Wilderness First Aid

Kayaking is an assumed risk sport and as many of you know, the odd bump and scrape are not unusual. In the last year Regents Canoe Club has also had to contend with a couple of more serious injuries – rare occurrences to be sure – but as they say: accidents can (and do) happen.

So it was with this in mind that a few of us signed up to complete/refresh our Wilderness First Aid certificates. While it is unlikely that when kayaking in the UK any of us will attempt to, say, re-set a dislocated shoulder by the side of a river, the importance of wilderness first aid is knowing what to do when help is not close to hand. One also needs to have an up-to-date certificate should you want to get your coaching qualifications.

Based at the Freightliner’s City Farm just off the Holloway Road (who knew there was a farm in Islington! Great café by the way) we spent two days work-shopping a series of scenarios which involved a lot of slightly awkward role-play. But practice makes perfect!

As with kayaking, the rescuer’s safety must come first. There is no point helping someone else if you are going to put yourself in danger. Initial assessment of the victim should follow DRAB: Danger (assess the situation), Response (is the victim responsive?), Airways (are they breathing?), Breathing (if they are not breathing, start resuscitation).

The Bride of First Aid Then your priorities become the 4Bs: breathing, bleeding, bones and burns – in that order. There is no point stemming bleeding if the patient isn’t breathing (unless the bleeding is catastrophic, in which case, it’s really your call). And CPR can easily be carried out to the song Staying Alive by the Bee Gees should you find yourself unsure of the correct tempo.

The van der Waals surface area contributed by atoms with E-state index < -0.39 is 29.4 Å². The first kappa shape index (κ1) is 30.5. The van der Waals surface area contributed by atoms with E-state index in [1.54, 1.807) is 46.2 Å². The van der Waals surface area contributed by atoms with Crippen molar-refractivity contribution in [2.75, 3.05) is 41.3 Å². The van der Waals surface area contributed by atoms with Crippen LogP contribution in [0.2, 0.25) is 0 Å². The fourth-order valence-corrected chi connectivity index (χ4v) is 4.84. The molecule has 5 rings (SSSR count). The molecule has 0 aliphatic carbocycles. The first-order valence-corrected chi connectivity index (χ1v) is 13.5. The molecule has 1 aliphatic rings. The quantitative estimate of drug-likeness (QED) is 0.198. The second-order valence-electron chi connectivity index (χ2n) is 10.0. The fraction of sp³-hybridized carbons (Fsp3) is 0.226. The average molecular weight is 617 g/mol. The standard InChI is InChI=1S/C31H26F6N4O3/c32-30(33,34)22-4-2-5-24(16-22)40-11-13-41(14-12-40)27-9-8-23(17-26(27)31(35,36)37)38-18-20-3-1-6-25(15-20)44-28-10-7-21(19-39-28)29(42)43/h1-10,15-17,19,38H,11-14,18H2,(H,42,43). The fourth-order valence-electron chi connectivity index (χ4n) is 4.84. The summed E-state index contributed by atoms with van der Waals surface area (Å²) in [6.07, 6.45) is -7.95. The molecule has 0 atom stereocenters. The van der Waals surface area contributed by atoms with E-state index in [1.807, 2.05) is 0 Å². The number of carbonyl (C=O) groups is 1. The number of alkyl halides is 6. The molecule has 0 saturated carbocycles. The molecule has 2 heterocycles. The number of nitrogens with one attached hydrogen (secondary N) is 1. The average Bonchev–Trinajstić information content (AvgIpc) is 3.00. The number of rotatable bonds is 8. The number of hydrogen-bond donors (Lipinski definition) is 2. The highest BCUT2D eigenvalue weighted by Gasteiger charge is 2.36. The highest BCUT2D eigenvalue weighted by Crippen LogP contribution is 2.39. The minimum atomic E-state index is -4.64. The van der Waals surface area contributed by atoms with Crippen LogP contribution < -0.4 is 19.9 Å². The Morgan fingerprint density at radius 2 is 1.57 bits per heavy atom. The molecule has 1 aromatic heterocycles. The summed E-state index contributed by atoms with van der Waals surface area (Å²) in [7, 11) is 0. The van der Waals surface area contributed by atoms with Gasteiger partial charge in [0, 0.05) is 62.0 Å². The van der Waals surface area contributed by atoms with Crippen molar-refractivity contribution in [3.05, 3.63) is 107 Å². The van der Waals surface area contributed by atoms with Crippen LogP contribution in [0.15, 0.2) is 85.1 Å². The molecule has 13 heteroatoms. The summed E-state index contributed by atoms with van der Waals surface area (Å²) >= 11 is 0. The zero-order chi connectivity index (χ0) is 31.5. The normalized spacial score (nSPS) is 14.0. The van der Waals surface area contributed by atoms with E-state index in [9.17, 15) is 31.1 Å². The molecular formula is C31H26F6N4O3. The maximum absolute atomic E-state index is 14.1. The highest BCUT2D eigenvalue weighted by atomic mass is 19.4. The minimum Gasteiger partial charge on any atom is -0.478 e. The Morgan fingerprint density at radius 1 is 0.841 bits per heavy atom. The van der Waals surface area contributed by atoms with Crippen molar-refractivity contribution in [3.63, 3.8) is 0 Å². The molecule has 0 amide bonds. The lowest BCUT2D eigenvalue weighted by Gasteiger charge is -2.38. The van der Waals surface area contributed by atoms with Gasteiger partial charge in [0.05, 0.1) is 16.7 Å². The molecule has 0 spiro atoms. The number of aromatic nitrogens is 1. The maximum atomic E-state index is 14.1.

We had a chance to experiment with dressing wounds, and Mogie’s deft hand with a bandage managed to transform me into the Bride of First Aid (see photo).

Wilderness First Aid - Regents Canoe ClubMeanwhile Olga – being the smallest person in our group – made an excellent and lightweight victim to practice evacuations on, using a buoyancy aid to protect her “fractured pelvis”. In our outdoor workshop we managed to package her up quite nicely with a couple of bivvie bags and a throw line, though I think she was less than sure of Mogie’s ultimate intentions (see photo).

Despite getting quite squeamish at various photographs of serious injuries, now that we have been taught the basics, the hope is that we will never have to use them. But it is good to know the club takes its safety seriously and helps to train up its members so we can all have a better time on the water.

Huge thanks to Clarissa for sorting and booking, Claire Lancaster for organising (plus supplying the tea and biscuits) and Ryan’s step-dad, Kevin Mann of Overland Training, for the training despite the cold weather and a few technical glitches. There are worse ways you can spend a weekend!

Get money back when you train and learn new skills

At Regents we provide training subsidies for members who undertake certain training courses that make the club stronger and/or safer. This includes a 20% subsidy for first aid training, for members who actively contribute to the club. Find out more at: www.regentscanoeclub.co.uk/training